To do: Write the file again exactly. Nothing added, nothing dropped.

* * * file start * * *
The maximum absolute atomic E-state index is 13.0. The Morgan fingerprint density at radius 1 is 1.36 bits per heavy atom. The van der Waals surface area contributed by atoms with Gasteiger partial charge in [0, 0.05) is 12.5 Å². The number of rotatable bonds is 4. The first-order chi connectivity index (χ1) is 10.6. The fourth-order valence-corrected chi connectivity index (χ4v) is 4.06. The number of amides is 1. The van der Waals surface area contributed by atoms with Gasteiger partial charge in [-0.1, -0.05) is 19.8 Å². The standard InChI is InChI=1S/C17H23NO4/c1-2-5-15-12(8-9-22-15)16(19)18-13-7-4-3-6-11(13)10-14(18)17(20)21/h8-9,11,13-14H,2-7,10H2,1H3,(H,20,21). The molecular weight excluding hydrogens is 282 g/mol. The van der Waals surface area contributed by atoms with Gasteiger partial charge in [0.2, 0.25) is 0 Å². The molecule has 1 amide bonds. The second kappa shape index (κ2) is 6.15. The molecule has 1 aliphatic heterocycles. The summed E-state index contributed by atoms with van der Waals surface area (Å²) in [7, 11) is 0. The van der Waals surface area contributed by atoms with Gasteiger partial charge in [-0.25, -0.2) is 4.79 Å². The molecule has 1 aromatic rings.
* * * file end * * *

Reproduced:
The maximum absolute atomic E-state index is 13.0. The Morgan fingerprint density at radius 1 is 1.36 bits per heavy atom. The van der Waals surface area contributed by atoms with Gasteiger partial charge in [0, 0.05) is 12.5 Å². The number of rotatable bonds is 4. The first-order chi connectivity index (χ1) is 10.6. The fourth-order valence-corrected chi connectivity index (χ4v) is 4.06. The number of amides is 1. The van der Waals surface area contributed by atoms with Gasteiger partial charge in [-0.1, -0.05) is 19.8 Å². The standard InChI is InChI=1S/C17H23NO4/c1-2-5-15-12(8-9-22-15)16(19)18-13-7-4-3-6-11(13)10-14(18)17(20)21/h8-9,11,13-14H,2-7,10H2,1H3,(H,20,21). The molecular weight excluding hydrogens is 282 g/mol. The van der Waals surface area contributed by atoms with Gasteiger partial charge in [0.2, 0.25) is 0 Å². The molecule has 1 amide bonds. The second kappa shape index (κ2) is 6.15. The molecule has 1 aliphatic heterocycles. The summed E-state index contributed by atoms with van der Waals surface area (Å²) in [7, 11) is 0. The van der Waals surface area contributed by atoms with Gasteiger partial charge in [-0.25, -0.2) is 4.79 Å². The molecule has 1 aromatic rings.